Sandra: Gertie certainly is a strong character. Let me think about what you are asking here. You are asking if Harriette Arnow knew other women like Gertie?

Janet: Yeah, and I wonder if she was portraying Gertie as how she would view a synopsis of women from that area.

Sandra: Well, maybe so. She really admired women who did on a daily basis what it was really hard for her to do when she lived on a farm. When she and her husband were newly married, they bought a farm in rural Kentucky—in Keno, Kentucky—and lived there for five years. They thought they would be subsistence farmers and writers. Her husband, Harold, was also a writer who had been a newspaper man in Chicago, and they had both lived in Cincinnati. They had this dream of living on a farm and being writers. She later said she had no idea how much time it would take just to subsist—to live in a place where you had to haul every bit of water from a spring, and haul in every bit of coal and cut wood to keep the fires going, to can the food that you needed to get through the winter, to take care of the animals.

She said they didn’t have any time left for writing, and precious little time for reading, while they lived on that farm. But she saw women all around her who were canning and preserving and taking care of households and children, and she really admired them because she knew firsthand how exhausting all that work was. She said when she went to Detroit—she and her husband and family actually made that journey—and lived in wartime housing in Detroit, she said she was thrilled to turn on the tap and have water and have indoor plumbing and a stove so that all you had to do was light the gas and it came on. But she wondered how women who hadn’t lived with those modern conveniences would manage. Out of that thinking and wondering, she said, came the character of Gertie Nevels.

Bill: Now, Professor Ballard, this novel The Dollmaker is one of a trilogy. Tell us about the trilogy and if she had the idea from the beginning to write all three and some of the things that go into that thinking.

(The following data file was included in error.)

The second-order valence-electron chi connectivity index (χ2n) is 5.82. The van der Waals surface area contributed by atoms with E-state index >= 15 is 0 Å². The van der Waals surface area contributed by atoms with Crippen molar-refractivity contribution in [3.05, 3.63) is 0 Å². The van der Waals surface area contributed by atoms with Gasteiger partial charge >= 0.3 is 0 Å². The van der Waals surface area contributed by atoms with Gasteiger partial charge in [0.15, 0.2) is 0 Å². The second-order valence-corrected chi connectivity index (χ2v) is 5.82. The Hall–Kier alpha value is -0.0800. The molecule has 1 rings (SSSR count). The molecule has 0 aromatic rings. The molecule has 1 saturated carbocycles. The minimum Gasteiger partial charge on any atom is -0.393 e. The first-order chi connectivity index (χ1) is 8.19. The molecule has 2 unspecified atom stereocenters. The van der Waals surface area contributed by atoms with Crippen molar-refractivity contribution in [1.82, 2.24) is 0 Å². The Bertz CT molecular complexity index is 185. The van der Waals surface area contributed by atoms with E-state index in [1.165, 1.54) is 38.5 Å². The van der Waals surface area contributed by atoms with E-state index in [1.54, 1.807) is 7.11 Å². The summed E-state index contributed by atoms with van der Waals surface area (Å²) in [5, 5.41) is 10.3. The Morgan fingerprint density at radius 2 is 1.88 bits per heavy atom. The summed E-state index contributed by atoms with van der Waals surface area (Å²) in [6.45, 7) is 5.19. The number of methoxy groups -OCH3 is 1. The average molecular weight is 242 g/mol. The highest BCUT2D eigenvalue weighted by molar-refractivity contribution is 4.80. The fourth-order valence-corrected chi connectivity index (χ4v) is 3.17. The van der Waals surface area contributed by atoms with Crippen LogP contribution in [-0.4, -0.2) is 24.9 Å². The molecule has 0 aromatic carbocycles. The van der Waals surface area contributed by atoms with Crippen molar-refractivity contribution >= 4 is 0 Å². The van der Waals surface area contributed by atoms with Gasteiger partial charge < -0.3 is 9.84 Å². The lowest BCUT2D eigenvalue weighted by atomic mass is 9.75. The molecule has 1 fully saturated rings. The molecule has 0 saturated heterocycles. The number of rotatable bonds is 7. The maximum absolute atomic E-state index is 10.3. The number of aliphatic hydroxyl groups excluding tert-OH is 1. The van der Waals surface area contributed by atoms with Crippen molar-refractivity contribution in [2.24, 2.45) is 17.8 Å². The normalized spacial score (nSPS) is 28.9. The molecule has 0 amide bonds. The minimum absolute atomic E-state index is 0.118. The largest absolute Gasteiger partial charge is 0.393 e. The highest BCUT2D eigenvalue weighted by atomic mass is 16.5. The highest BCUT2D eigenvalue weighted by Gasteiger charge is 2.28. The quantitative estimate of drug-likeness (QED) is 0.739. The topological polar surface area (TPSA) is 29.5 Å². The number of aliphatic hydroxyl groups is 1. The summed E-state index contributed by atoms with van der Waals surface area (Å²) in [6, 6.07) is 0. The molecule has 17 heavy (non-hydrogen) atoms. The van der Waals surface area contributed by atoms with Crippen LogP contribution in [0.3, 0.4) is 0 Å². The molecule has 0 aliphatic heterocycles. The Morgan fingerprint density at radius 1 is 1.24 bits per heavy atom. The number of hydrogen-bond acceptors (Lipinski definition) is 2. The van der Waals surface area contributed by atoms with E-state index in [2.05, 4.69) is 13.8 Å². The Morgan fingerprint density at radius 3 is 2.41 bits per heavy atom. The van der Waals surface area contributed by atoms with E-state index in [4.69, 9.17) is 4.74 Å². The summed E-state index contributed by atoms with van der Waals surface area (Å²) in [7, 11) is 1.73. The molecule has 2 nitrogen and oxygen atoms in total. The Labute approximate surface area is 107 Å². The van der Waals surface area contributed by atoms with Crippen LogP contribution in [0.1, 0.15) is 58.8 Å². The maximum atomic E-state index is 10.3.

Sandra: After her first novel, she envisioned, I think, that she would write these novels that fit together. Mountain Path was her very first novel. It came out in 1936, and she wanted to call it “Path,” but her editors convinced her that “Mountain Path” would be a more fitting title. Then when she wrote Hunter’s Horn, she thought the title should be “End of the Gravel” because gravel roads were beginning to come into the mountains. By the time she wrote The Dollmaker, she thought it should be called “Highway” because what she was writing up until then had been an unwritten story in American literature: the story of hill people from southern Appalachia and their migration to northern industrial centers.

This kind of wartime migration from the mountains hadn’t been recorded in our fiction. And with the coming of “progress” and roads to the communities that had been isolated, she saw more loss. It was a one-way thing: People were going out but not coming back to live. So she saw those novels as pretty much being set in the same southcentral part of Kentucky and as continuations of each other. If you look closely at The Dollmaker, you’ll see the woman who runs the post office calling out Nunn Ballew’s name, for instance, and somebody says “Oh, he’s moved off.” And he was one of the main characters in Hunter’s Horn, the previous novel.

Bill: And what about another one? I am thinking of another novel that a member of our book club mentioned this morning ...

Janet: Oh.

Bill: ... that he really thought was more of a sequel to The Dollmaker. And is that called The Weedkiller’s Daughter?